A knight in shining armour could be on the horizon for the besieged Gold Tower 42, but the long-running saga looks set to continue in the absence of any formal offers.
The development, which has been little changed since its 2010 suspension, has yet to pick up from where it left off on the 32nd floor, out of the planned 42 floors.
The Ministry of Land Management, Urban Planning, and Construction (MLMUPC) is attempting to put an end to the woes that have engulfed the tower, persistently calling on the heads of the project’s developer Yon Woo Co. Ltd. to keep up with their promises of maintaining discussions with the ministry in an attempt to come to a resolution.
At the CamBuild ’16 construction exhibition held at the Diamond Island Exhibition Centre last weekend, Pen Sophal, secretary of state for the MLMUPC, said that MLMUPC senior minister Chea Sophara had been informed of potential investors keen to take over the comatose Gold Tower 42.
“The ministry has enough legal framework to force the completion of the construction, but it is the government’s objective to go with the softer approach in order to garner more international investors,” Sophal continued.
Nevertheless, no further details were given on the nature of this legal framework and what legitimate prowess it has to continue pushing for the eventual completion of the project.
Post Property was referred by Seng Lot, spokesman for MLMUPC, to Huy Nara, general secretariat of construction, who has been tasked by Sophara to oversee the entire issue, including calling for a formal letter from Yon Woo entailing negotiations and monitoring investor interest in the project.
Nara could not be contacted for information on further details of the mystery potential buyer for the development through his personal phone.
Cheng Kheng, chairman of Huttons CPL’s board of directors, said all hope was not lost for Gold Tower 42: “If there is no hope of completion, it is still okay because the construction is in a very good location that even I would want to buy the project, if all else fails.”
He continued, “Before this, the company that invested in this project had come and discussed it with me, but I told them that I can only help in selling the building if it’s completed; I cannot help them if there is no hope of completion.”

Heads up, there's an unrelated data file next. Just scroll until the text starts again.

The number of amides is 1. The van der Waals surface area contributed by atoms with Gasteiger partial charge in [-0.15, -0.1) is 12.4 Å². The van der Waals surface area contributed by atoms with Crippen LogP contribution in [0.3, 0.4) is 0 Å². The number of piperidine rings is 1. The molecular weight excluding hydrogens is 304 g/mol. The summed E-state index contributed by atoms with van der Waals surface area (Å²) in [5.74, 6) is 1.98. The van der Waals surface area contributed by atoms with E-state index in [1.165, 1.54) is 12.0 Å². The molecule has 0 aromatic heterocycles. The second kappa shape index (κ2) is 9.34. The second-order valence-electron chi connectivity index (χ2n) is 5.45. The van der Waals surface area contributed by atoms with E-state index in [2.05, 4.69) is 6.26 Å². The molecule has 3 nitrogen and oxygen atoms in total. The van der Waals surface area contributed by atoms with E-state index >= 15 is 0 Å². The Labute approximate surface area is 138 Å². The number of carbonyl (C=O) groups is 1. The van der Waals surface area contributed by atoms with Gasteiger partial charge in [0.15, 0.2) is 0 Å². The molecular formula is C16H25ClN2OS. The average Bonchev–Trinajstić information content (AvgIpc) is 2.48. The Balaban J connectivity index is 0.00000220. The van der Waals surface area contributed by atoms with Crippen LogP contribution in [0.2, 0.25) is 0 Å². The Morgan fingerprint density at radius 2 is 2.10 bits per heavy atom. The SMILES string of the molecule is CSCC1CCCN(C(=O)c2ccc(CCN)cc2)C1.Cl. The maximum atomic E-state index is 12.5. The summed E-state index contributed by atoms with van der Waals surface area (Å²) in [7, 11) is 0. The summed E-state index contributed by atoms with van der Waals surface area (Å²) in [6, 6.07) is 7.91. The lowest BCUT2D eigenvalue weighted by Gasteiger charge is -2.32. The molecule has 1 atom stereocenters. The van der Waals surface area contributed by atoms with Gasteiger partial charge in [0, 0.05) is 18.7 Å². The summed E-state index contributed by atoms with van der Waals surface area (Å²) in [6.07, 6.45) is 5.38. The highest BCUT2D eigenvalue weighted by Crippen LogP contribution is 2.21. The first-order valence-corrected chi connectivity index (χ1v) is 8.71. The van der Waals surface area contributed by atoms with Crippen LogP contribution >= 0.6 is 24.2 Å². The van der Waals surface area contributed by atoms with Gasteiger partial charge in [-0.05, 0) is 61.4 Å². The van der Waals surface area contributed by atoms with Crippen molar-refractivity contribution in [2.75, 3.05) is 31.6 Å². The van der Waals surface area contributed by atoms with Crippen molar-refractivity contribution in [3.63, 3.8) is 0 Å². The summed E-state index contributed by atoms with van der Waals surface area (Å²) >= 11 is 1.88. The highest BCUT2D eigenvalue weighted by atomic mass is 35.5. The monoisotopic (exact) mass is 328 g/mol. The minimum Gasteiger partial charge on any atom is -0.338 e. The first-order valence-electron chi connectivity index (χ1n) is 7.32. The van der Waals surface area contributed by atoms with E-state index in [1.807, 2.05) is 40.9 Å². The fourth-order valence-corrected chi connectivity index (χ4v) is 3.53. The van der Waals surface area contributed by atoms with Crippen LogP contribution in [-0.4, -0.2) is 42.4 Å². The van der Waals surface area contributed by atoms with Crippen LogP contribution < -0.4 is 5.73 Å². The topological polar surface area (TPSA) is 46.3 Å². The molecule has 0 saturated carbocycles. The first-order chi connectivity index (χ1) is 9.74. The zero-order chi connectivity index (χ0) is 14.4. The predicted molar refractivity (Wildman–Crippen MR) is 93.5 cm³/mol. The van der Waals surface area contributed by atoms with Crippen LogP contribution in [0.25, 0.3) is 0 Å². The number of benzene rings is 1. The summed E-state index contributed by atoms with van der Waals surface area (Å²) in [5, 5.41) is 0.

Kim Heang, president of the Cambodian Valuers and Estate Agents Association, confirmed there were investors looking to purchase the incomplete project, but are hesitating because the ministry has yet to resolve the matter with Yon Woo.
He continued, “The MLMUPC and the Ministry of Economy and Finance should come together and discuss how to solve this problem because it has already become a disease, so should we cut off our arm? Or should we keep feeding the pathogen until it eats us alive?”
“If the project is solid and open to the public to bid and buy, I’m sure that there will be a lot of buyers because from what I know, there are many people who want to buy this project right now.”
The Gold Tower 42 project was tipped to be Cambodia’s tallest building – at 192 metres high – when it initially broke ground in 2008. While construction came to a halt in 2009, the development has been stop-start for years.
An anonymus real estate industry insider speculated in front of Post Property earlier this year that while foreign developers would steer clear of such a dogged development, only a local developer with adequate resources might snatch up Gold Tower 42 and complete it without relying on initial speculative funding from project pre-sales – a local developer with direct access to funds of a local commercial bank of which kind there is only one, he said.